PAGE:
By Everard L. Napier, M.R.C.S., L.R.C.P. (Lond.). In charge Kala-azar research, Calcutta School of Tropical Medicine. Second edition. 185 pages of text with 15 charts in the text, 18 plates, and an appendix of references to literature, author index and subject index. Oxford University Press. London, Bombay, Calcutta, Madras, 1927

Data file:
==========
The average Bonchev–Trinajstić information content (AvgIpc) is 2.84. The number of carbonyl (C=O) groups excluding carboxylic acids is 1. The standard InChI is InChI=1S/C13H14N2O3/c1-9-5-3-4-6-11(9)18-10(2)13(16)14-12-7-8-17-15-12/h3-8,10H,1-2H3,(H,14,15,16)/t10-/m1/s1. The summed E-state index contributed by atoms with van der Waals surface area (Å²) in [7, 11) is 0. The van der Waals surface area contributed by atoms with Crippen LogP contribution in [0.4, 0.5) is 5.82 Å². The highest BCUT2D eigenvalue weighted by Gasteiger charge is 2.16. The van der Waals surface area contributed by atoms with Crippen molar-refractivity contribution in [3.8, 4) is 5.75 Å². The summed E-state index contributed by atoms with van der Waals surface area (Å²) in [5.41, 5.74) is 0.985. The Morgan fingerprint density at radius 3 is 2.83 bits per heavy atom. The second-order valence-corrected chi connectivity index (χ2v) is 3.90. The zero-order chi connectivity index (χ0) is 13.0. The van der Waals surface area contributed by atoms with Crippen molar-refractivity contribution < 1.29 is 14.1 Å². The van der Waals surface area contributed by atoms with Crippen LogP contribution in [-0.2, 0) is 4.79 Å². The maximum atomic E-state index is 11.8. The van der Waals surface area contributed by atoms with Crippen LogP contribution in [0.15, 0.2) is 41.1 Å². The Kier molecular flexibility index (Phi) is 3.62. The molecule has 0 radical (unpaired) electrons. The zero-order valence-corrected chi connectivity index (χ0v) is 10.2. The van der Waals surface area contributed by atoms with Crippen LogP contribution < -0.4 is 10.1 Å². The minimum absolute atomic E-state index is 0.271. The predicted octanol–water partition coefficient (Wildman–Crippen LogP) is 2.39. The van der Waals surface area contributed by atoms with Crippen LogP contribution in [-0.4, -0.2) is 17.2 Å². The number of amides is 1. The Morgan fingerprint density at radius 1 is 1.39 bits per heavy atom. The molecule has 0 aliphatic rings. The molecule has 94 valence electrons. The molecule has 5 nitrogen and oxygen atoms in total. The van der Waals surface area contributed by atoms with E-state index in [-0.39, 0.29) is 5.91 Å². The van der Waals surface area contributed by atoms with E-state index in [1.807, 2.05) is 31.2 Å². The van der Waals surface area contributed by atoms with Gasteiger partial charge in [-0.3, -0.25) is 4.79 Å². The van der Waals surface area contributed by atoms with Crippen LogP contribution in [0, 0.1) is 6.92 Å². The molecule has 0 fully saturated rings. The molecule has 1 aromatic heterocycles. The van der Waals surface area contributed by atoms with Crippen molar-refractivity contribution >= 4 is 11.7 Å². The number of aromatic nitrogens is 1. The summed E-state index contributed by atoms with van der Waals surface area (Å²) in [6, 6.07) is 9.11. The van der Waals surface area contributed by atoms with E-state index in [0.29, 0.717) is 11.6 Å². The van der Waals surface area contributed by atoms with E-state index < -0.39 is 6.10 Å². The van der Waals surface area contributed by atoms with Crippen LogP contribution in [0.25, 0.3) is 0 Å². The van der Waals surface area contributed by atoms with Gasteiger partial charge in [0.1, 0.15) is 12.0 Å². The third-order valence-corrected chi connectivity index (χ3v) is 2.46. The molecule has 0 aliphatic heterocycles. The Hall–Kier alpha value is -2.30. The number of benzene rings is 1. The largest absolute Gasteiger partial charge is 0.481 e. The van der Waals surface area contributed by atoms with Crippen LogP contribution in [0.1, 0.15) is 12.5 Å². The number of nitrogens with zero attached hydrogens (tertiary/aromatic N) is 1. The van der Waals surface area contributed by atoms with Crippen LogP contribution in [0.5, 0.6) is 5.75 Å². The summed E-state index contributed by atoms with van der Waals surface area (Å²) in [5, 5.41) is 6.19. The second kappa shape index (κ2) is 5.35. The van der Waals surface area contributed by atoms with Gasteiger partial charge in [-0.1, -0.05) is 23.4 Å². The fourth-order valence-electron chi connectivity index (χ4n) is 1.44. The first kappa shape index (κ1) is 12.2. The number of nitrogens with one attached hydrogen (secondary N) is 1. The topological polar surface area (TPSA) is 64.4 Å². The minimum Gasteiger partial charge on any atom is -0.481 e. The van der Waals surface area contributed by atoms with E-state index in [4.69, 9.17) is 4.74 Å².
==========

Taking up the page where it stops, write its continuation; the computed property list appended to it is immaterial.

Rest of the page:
Several groups of mice were infected with graded doses of Schistosoma japonicum. The 50 per cent lethal dose under the experimental conditions was 58 cercariae. The total number and the sex distribution of developing worms were important factors in bringing about death. In very heavy infections death was due primarily to thrombosis resulting from large masses of worms and, in relatively lighter infections, to extensive oviposition. Study of over 15,000 serial sections from infected mice sacrificed at regular intervals indicates that most of the developing worms migrate from lungs to liver through blood vessels. However, only a portion of schistosomula found in the liver were in the portal veins. Large numbers of young worms were observed in central veins and parenchyma.